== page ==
Friday, July 31, 2009

Alleged animal hoarder believed back in Findlay


A woman who lived with dozens of cats and rabbits in a Findlay garage last year has been posing as a member of a local dog adoption agency and soliciting donations, according to a police report.

Valerie Serafin, 68, has been calling herself a member of Teddy's Rescue, an agency that finds homes for unwanted dogs, according to the report.

Teddy's Rescue members, concerned they are being misrepresented, said they might seek a restraining order against her.

Meanwhile, Serafin's return to Findlay has caught law enforcement's attention.

Last September, authorities found Serafin living in a garage on South Blanchard Street with hoards of cats and rabbits and no running water.

But she disappeared, animals in tow, before the Humane Society could seize her malnourished cats and police could charge her with animal cruelty.

She was not seen in Findlay for several months.

On June 12, Serafin allegedly went to Jack's Aquarium and Pets on Trenton Avenue and asked for donations as a member of Teddy's Rescue, records show.

Serafin visited at least two other times before that seeking donations, said Jim Augustine, the store manager. She usually gathered a few bags of dog food, Augustine said.

But Serafin is harming Teddy's Rescue's reputation, said Susan Hollington, the group's vice president, and she is not giving the donations to Teddy's.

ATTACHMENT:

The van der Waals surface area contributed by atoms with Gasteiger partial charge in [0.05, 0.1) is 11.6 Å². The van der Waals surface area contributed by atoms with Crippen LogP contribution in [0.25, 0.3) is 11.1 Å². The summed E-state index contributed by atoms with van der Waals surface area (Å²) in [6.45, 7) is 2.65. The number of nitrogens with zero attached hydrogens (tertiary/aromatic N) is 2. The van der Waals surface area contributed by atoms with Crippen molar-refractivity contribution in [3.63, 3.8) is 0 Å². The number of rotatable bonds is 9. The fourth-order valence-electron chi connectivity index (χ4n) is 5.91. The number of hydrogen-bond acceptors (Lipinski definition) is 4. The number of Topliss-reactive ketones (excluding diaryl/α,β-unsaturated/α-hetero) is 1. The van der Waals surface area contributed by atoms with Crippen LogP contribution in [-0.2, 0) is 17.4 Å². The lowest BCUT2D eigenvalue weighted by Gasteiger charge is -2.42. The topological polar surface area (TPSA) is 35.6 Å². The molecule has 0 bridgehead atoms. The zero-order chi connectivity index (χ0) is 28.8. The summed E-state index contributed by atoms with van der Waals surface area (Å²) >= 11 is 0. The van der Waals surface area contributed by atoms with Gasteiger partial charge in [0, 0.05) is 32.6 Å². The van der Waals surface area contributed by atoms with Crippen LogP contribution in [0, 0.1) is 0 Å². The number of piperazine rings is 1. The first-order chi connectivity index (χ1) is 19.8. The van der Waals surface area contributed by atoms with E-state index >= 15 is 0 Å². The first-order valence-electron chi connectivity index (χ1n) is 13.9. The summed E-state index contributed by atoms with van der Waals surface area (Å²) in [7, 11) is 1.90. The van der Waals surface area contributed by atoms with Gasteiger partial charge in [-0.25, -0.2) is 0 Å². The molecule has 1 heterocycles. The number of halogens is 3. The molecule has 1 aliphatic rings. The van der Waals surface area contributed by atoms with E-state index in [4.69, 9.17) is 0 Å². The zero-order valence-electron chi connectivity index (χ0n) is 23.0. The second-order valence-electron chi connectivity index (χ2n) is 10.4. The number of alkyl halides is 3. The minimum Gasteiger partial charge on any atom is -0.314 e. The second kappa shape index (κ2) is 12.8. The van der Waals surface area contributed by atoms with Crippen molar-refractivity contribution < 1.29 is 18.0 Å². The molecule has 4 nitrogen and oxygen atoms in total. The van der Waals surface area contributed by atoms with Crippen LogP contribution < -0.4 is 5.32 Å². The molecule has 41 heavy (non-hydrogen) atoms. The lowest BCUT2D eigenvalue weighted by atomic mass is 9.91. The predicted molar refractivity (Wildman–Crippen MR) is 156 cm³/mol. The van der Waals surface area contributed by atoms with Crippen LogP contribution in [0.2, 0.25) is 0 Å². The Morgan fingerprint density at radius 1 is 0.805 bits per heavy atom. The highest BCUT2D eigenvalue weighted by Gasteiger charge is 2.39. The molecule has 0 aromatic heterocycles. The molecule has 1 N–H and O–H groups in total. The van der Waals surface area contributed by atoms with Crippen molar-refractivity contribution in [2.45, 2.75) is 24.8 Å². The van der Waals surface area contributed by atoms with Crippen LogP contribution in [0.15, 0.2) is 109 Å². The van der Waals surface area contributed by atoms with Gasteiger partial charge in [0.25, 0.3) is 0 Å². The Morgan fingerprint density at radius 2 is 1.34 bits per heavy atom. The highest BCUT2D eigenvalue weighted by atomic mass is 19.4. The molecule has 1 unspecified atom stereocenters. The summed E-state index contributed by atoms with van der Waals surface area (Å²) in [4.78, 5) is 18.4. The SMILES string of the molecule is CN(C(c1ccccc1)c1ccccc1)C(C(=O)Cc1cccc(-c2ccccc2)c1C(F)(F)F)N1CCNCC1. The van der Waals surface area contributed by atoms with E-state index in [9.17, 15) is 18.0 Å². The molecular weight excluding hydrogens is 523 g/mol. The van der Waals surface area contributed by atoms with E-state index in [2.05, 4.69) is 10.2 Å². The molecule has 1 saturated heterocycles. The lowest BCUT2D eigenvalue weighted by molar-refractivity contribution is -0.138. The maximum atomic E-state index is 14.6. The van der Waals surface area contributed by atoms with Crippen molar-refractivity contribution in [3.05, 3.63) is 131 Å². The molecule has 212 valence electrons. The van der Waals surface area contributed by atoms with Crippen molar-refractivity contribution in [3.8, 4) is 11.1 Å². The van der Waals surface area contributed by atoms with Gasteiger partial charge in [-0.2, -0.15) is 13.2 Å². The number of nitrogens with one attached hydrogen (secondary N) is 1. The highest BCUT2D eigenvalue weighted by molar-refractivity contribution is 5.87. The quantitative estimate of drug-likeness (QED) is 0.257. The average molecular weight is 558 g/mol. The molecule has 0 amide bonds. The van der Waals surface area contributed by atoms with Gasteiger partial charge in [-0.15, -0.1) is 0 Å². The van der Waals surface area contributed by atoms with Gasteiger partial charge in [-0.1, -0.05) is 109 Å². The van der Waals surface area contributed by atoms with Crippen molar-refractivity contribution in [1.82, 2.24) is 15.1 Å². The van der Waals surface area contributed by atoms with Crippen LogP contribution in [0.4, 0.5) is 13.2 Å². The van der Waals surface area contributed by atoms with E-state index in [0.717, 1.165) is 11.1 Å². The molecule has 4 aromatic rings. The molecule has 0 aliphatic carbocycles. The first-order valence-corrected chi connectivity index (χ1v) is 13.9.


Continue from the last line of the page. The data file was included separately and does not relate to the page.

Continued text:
"We don't agree with her philosophy; we can't have her representing us," Hollington said. "She thinks one person can have 300 animals and take care of them."

Dana Berger, an agent with the Humane Society, suspects Serafin might be hoarding animals again.

Berger said he has received phone calls from people who have spotted Serafin "collecting cats" in parking lots on Tiffin Avenue, Berger said.

"I believe she is an animal hoarder," Berger said. "She takes in strays and she thinks she's helping them and that's where the problem lies. She thinks she's helping and she's not."

After fleeing Findlay with her animals last September, Serafin went to Hardin County.

A few weeks later the Wyandot County Humane Society, which serves Hardin County, seized Serafin's animals -- 20 cats, five rabbits and one chicken.

The majority of them had to be euthanized because they were so ill, said Linda Balz, director of the Wyandot County Humane Society.

Serafin disappeared after her animals were taken and charges against her were dismissed soon after, records show.

But the charges could be refiled should Hardin County law enforcement encounter Serafin again, said Hardin County assistant law director Jason Miller.

"I don't want Ms. Serafin to get off scot-free on this, that's for sure," Miller said.

He said he would advise the sheriff's office to track down Serafin, but acknowledged deputies have other priorities.

Berger cannot charge Serafin with animal cruelty unless he can find out where she is living and prove she is hoarding animals and not caring for them properly, he said.

Her transient lifestyle makes that difficult, Berger said.

"You really got to give her credit for her sharpness," he said.

Findlay police think Serafin might be living out of a white Oldsmobile, according to the police report..." Link